II. THE GREATNESS OF THE CHANGE. This world is well called "a vale of tears." Pain and suffering cling to us throughout the whole course of our lives from our first breath to our last. We enter life with a cry. All the bodily functions are painful, till use dulls the pain. Life is little but "labour and sorrow," disappointment and illusion. Hunger, thirst, toil, weariness, cold, heat, desire, passion, accompany us through the whole of our worldly existence, and are all of them pains. All of us experience sickness at times, and many of us have chronic ailments which never quit us, and from which we suffer constantly, more or less. There is so much misery in life that numbers quit it voluntarily, at, d thousands more would do the same were they not restrained by a religious motive. Can a greater change be imagined than a transfer from "the miseries of this sinful world" to the glories of the heavenly kingdom?

"There is a blessed home

Beyond this hind of woe,

Where trials never come,

Nor tears of anguish flow;

Where faith is lost in sight,

And patient hope is crown'd,

And everlasting light

Its glory throws around.

"Look up, ye saints of God,

Nor fear to tread below

The path your Saviour trod

Of daily toil and woe.

Wait but a little while

In uncomplaining love,

His own most gracious smile

Shall welcome you above."

III. THE BLESSEDNESS OF THE CHANGE. It is scarcely necessary to enlarge on this—it is involved in all that has been said. On the one hand, pain, grief, labour, sickness, partings, tears, qualms of conscience, fear of coming evils, sense of sin; on the other, rest, peace, the sense of pardon, of security, of God's favour, of God's love; no more vicissitudes, no more partings, no more lapses into sin—one constant, unending life of perfect peace and restful joy, in the midst of those we love, and in the continual presence and sight of him who so loved us as to die for us!

"O Paradise, O Paradise,

'Tis weary waiting here;

We long to be where Jesus is,

To feel and see him near—

Where loyal hearts and true

Stand ever in the light,

All rapture through and through,

In God's most holy sight."

Isaiah 51:12-16

A just confidence in God is a security against cowardly fears.

Men "fear continually every day" because of the emnity, or fury, or malignity, or cunning, of those who oppress them, or of those who would fain oppress them. They tremble before the wrath of men; they give little thought to the wrath of God. Half the sins that are committed spring from cowardice—a short-sighted cowardice, which consists in fearing those who can, at most, "kill the body," and not fearing him who after death can "destroy both body and soul in hell" (Matthew 5:28). A just confidence in God will secure us against such cowardice, since it will make us feel—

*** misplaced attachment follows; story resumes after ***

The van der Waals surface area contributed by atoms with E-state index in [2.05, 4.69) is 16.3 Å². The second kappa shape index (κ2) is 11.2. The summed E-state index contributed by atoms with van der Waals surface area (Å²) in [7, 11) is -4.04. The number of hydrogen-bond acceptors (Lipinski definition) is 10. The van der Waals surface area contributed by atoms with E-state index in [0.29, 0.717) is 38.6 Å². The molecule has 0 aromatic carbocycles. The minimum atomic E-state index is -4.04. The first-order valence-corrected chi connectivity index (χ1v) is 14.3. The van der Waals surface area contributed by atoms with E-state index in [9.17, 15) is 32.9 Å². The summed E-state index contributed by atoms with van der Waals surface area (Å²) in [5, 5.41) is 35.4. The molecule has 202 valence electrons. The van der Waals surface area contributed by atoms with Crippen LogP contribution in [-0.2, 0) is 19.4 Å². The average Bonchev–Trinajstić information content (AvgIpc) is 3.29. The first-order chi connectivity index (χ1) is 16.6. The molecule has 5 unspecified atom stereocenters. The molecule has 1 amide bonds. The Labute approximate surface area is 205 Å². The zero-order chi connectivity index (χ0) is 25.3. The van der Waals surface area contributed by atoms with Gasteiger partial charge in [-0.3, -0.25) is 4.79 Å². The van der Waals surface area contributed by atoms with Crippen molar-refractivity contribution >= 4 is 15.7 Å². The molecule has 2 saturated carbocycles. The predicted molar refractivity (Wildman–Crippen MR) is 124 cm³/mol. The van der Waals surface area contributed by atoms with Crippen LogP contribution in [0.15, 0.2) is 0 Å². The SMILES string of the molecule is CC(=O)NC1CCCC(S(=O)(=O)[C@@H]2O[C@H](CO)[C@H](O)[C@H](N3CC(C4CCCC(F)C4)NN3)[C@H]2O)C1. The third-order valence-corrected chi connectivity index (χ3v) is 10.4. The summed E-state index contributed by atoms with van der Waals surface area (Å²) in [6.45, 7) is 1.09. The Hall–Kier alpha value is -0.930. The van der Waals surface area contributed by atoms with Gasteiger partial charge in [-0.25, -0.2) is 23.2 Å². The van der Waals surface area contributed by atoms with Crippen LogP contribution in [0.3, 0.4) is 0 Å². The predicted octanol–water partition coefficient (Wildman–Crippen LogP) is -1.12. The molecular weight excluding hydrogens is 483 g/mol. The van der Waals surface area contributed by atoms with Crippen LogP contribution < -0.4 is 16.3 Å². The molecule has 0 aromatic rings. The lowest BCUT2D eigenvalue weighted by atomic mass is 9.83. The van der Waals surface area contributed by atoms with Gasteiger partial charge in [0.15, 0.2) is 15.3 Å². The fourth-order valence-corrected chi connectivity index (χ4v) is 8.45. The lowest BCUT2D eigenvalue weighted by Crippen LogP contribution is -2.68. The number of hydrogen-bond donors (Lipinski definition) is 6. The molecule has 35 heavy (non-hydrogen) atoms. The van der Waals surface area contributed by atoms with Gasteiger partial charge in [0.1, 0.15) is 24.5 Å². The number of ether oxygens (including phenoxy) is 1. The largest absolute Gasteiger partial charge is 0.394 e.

I. RELIANCE UPON GOD'S WILL TO SAVE US. God's mercy is "over all his works," over man especially; in a peculiar manner over such as love him and trust in him. He will not suffer them to be tried "above that they are able." He loves them, and watches over them, and sympathizes with their sufferings, and counts their wrongs, and hears their groans (Exodus 2:23), and "knows their sorrows" (Exodus 3:7). Oppressors are hateful to him (Isaiah 1:23; Isaiah 3:15; Isaiah 5:7, etc.). They provoke him to send upon them "swift destruction." The greater their fury, the more they rouse against them God's indignation, and the closer their destruction draws nigh.

II. RELIANCE UPON GOD'S POWER TO SAVE US. Men are finite; God is infinite. Man is the creature of a day; God is "from everlasting to everlasting." Man fades as grass; God is "strong in power" (Isaiah 40:26), unwearied, unfailing. The "fierceness of man turns to God's praise," for that fierceness he is able at any moment to "refrain" (Psalms 76:10). He who "has stretched out the heavens and laid the foundations of the earth," and created man and placed him on the earth, and alone sustains him in life, can at any time sweep him into nothingness, destroy him, and make "all his thoughts perish."

Isaiah 51:22

God pleads the cause of his people.